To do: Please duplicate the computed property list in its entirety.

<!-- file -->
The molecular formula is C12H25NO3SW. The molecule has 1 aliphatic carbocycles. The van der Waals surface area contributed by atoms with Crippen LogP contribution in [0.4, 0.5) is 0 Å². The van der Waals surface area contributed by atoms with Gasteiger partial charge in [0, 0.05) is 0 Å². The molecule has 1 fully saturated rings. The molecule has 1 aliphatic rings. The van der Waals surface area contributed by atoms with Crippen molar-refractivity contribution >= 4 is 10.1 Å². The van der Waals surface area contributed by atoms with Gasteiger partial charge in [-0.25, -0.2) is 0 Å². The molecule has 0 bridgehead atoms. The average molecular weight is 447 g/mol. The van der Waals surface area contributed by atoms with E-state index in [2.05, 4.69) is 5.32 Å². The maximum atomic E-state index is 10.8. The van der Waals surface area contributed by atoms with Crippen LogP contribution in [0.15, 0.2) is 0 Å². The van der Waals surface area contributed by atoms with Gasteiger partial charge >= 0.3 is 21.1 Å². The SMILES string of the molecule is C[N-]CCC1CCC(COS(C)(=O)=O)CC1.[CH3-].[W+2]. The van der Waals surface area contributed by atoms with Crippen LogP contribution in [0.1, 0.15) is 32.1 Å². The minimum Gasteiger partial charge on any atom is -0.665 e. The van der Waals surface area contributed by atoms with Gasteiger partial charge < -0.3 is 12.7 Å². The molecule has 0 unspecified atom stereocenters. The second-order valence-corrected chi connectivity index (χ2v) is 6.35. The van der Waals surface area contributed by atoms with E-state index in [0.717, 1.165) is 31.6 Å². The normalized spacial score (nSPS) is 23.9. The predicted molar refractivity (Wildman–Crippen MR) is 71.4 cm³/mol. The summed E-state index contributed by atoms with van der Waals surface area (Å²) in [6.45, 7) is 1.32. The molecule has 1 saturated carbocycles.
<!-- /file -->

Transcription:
The molecular formula is C12H25NO3SW. The molecule has 1 aliphatic carbocycles. The van der Waals surface area contributed by atoms with Crippen LogP contribution in [0.4, 0.5) is 0 Å². The van der Waals surface area contributed by atoms with Gasteiger partial charge in [0, 0.05) is 0 Å². The molecule has 1 fully saturated rings. The molecule has 1 aliphatic rings. The van der Waals surface area contributed by atoms with Crippen molar-refractivity contribution >= 4 is 10.1 Å². The van der Waals surface area contributed by atoms with Gasteiger partial charge in [-0.25, -0.2) is 0 Å². The molecule has 0 bridgehead atoms. The average molecular weight is 447 g/mol. The van der Waals surface area contributed by atoms with E-state index in [2.05, 4.69) is 5.32 Å². The maximum atomic E-state index is 10.8. The van der Waals surface area contributed by atoms with Crippen LogP contribution in [0.15, 0.2) is 0 Å². The van der Waals surface area contributed by atoms with Gasteiger partial charge >= 0.3 is 21.1 Å². The SMILES string of the molecule is C[N-]CCC1CCC(COS(C)(=O)=O)CC1.[CH3-].[W+2]. The van der Waals surface area contributed by atoms with Crippen LogP contribution in [0.1, 0.15) is 32.1 Å². The minimum Gasteiger partial charge on any atom is -0.665 e. The van der Waals surface area contributed by atoms with Gasteiger partial charge < -0.3 is 12.7 Å². The molecule has 0 unspecified atom stereocenters. The second-order valence-corrected chi connectivity index (χ2v) is 6.35. The van der Waals surface area contributed by atoms with E-state index in [0.717, 1.165) is 31.6 Å². The normalized spacial score (nSPS) is 23.9. The predicted molar refractivity (Wildman–Crippen MR) is 71.4 cm³/mol. The summed E-state index contributed by atoms with van der Waals surface area (Å²) in [6.45, 7) is 1.32. The molecule has 1 saturated carbocycles.